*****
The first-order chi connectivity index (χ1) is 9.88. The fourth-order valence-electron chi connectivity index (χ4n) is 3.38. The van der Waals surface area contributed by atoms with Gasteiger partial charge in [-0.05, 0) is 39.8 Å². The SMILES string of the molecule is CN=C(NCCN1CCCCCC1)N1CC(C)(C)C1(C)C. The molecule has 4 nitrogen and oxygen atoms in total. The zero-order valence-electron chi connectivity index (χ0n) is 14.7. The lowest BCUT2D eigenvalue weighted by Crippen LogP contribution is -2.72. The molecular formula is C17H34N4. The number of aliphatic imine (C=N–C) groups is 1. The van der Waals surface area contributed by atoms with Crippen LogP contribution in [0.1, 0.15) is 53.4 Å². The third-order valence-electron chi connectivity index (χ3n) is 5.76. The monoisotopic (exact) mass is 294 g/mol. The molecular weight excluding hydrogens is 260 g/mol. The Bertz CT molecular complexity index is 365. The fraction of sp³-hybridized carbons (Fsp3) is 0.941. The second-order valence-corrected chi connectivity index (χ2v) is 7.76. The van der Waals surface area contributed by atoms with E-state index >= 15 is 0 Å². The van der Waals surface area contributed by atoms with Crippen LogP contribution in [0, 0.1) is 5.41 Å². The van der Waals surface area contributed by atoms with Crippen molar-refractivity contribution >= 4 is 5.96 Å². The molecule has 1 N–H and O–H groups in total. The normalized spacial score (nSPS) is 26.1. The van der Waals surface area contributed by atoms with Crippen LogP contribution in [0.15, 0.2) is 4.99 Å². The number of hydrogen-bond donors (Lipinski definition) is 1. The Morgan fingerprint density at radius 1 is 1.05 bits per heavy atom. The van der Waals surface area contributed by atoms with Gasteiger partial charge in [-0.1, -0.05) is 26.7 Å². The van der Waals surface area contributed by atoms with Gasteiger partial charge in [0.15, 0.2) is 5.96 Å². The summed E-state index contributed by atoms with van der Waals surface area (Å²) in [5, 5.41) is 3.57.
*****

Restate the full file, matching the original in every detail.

The first-order chi connectivity index (χ1) is 9.88. The fourth-order valence-electron chi connectivity index (χ4n) is 3.38. The van der Waals surface area contributed by atoms with Gasteiger partial charge in [-0.05, 0) is 39.8 Å². The SMILES string of the molecule is CN=C(NCCN1CCCCCC1)N1CC(C)(C)C1(C)C. The molecule has 4 nitrogen and oxygen atoms in total. The zero-order valence-electron chi connectivity index (χ0n) is 14.7. The lowest BCUT2D eigenvalue weighted by Crippen LogP contribution is -2.72. The molecular formula is C17H34N4. The number of aliphatic imine (C=N–C) groups is 1. The van der Waals surface area contributed by atoms with Crippen LogP contribution in [0.1, 0.15) is 53.4 Å². The third-order valence-electron chi connectivity index (χ3n) is 5.76. The monoisotopic (exact) mass is 294 g/mol. The molecular weight excluding hydrogens is 260 g/mol. The Bertz CT molecular complexity index is 365. The fraction of sp³-hybridized carbons (Fsp3) is 0.941. The second-order valence-corrected chi connectivity index (χ2v) is 7.76. The van der Waals surface area contributed by atoms with E-state index >= 15 is 0 Å². The van der Waals surface area contributed by atoms with Crippen LogP contribution in [0, 0.1) is 5.41 Å². The van der Waals surface area contributed by atoms with Crippen molar-refractivity contribution >= 4 is 5.96 Å². The molecule has 1 N–H and O–H groups in total. The normalized spacial score (nSPS) is 26.1. The van der Waals surface area contributed by atoms with Crippen LogP contribution in [0.15, 0.2) is 4.99 Å². The number of hydrogen-bond donors (Lipinski definition) is 1. The Morgan fingerprint density at radius 1 is 1.05 bits per heavy atom. The van der Waals surface area contributed by atoms with Gasteiger partial charge in [-0.1, -0.05) is 26.7 Å². The van der Waals surface area contributed by atoms with Gasteiger partial charge in [0.15, 0.2) is 5.96 Å². The summed E-state index contributed by atoms with van der Waals surface area (Å²) in [5, 5.41) is 3.57.